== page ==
The best thing to do is to leave your ferret be until he has had time to realize that the threat has passed. Then, when he is quiet and calm again, you can go to your ferret, pick him up and offer him comfort. Any attempt to interact with him before that could end up badly for both of you.
How to Calm Down a Hissing Ferret
One of the first things you need to know is why your ferret is acting this way. If you didn’t observe what triggered this sudden change in behavior, it is important to investigate further. Were you playing with him a little too roughly? If he is a new ferret, what do you know about the previous household he lives in? If he was abused by children, he may be more wary when other children are present, or perhaps when you were playing with him, you were a little too rough and you didn’t pick up on the signs that your ferret had had enough.
Ferrets, in general, are highly social animals, so if you find yours is hissing a lot and not in the mood to interact with you, then you know that the problem is usually something he doesn’t like. For the most part, they are willing to do just about anything to get attention, so go back and think about what changed that. Once you put your finger on it, you can back track to what triggered his emotional outburst and caused such a change in demeanor.
To calm your ferret down, it is usually best to ignore him and let him relax on his own. This is normally the best option because he will instinctively calm down when he senses that the danger has already passed or was not real in the first place.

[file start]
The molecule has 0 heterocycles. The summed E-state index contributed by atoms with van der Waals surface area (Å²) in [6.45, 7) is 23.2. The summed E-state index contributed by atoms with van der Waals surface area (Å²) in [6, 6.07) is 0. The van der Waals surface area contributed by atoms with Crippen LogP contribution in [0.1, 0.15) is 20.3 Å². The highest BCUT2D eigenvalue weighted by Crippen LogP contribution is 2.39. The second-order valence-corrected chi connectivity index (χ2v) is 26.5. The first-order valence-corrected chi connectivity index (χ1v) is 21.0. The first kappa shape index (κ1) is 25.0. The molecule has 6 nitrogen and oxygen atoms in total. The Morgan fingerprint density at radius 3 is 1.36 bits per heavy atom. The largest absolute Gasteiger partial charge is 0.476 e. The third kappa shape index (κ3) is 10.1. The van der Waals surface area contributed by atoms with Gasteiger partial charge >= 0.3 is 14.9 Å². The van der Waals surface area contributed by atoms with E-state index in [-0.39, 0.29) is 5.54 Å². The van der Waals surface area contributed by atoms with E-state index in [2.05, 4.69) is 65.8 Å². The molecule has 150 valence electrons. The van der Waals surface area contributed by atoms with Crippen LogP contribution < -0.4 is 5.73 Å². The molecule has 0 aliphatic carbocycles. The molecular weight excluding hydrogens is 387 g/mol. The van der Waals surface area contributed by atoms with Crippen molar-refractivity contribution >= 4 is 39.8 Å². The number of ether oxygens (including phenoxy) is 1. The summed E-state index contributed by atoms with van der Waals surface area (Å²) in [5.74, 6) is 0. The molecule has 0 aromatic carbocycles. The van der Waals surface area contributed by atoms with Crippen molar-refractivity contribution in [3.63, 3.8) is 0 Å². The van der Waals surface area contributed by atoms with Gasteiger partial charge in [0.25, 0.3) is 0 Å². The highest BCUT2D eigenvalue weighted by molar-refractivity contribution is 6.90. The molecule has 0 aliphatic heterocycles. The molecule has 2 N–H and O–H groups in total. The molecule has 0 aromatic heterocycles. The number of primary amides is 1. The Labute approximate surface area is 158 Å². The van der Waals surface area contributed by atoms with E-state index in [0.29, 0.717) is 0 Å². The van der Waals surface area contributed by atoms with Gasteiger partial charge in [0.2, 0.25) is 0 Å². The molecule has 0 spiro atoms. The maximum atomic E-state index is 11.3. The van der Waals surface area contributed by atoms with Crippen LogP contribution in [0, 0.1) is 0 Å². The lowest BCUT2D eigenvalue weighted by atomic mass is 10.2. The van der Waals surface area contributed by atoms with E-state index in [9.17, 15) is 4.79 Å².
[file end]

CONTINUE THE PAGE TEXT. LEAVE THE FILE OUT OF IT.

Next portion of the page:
If you find that you have done something to trigger his emotional outburst, you’ll have to start work on rebuilding trust again. When your ferret is calm, start picking him up for short sessions of affection. Maybe holding him for one or two minutes at first and then extending the time for longer periods until he is content to be with you again.
This will require patience and lots of time. If it is a rescue ferret, it will take much longer to achieve your goal. An abused ferret may take a long time to learn to trust you because of his past experiences, but if you continue to push through their fears, in time, it is possible that he will become one of the most loyal friends you could ever have.
Hissing Triggered When Interacting With Other Ferrets
You may also observe that the hissing is triggered because of his interaction with other ferrets. In that case, you will have to take steps to correct the behavior of the other ferret to ensure that neither of them is harmed. It’s sort of like refereeing a bunch of school kids. One of them is bound to get out of line.
At any rate, a hissing ferret is nothing to play around with. When they are in that state, they are extremely temperamental and could be very dangerous. However, once you know how to read the signs associated with hissing and can identify the trigger, it is pretty easy to recognize the problem and find a workable solution.
Having a ferret can be a rewarding experience for anyone. Once you get attached to this highly energetic, bright-eyed, and curious little critter, it is just a matter of time before they steal your heart away. When you notice something wrong, all you want to do is fix the problem so that you can bond again with your little friend. If you follow all of the correct guidelines, there is nothing to stop you from building a long lasting relationship that will last for the duration of your time together.